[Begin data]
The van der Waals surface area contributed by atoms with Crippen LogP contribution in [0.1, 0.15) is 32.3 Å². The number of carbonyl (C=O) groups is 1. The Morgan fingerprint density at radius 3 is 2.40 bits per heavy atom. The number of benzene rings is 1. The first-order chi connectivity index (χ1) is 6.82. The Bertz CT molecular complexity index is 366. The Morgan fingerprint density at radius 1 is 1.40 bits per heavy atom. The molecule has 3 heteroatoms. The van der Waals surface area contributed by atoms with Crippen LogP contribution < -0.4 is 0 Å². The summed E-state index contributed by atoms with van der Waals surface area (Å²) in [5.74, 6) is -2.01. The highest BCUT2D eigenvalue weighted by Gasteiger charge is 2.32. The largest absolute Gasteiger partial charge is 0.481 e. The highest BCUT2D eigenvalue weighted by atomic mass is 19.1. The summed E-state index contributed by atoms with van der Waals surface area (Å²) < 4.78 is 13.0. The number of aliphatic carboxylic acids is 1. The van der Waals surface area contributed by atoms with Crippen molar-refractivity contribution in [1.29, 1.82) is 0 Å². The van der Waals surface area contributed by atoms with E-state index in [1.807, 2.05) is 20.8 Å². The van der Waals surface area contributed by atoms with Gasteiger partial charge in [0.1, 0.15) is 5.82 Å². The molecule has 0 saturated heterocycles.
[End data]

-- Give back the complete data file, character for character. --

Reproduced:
The van der Waals surface area contributed by atoms with Crippen LogP contribution in [0.1, 0.15) is 32.3 Å². The number of carbonyl (C=O) groups is 1. The Morgan fingerprint density at radius 3 is 2.40 bits per heavy atom. The number of benzene rings is 1. The first-order chi connectivity index (χ1) is 6.82. The Bertz CT molecular complexity index is 366. The Morgan fingerprint density at radius 1 is 1.40 bits per heavy atom. The molecule has 3 heteroatoms. The van der Waals surface area contributed by atoms with Crippen LogP contribution < -0.4 is 0 Å². The summed E-state index contributed by atoms with van der Waals surface area (Å²) in [5.74, 6) is -2.01. The highest BCUT2D eigenvalue weighted by Gasteiger charge is 2.32. The largest absolute Gasteiger partial charge is 0.481 e. The highest BCUT2D eigenvalue weighted by atomic mass is 19.1. The summed E-state index contributed by atoms with van der Waals surface area (Å²) < 4.78 is 13.0. The number of aliphatic carboxylic acids is 1. The van der Waals surface area contributed by atoms with Crippen molar-refractivity contribution in [1.29, 1.82) is 0 Å². The van der Waals surface area contributed by atoms with E-state index in [1.807, 2.05) is 20.8 Å². The van der Waals surface area contributed by atoms with Gasteiger partial charge in [0.1, 0.15) is 5.82 Å². The molecule has 0 saturated heterocycles.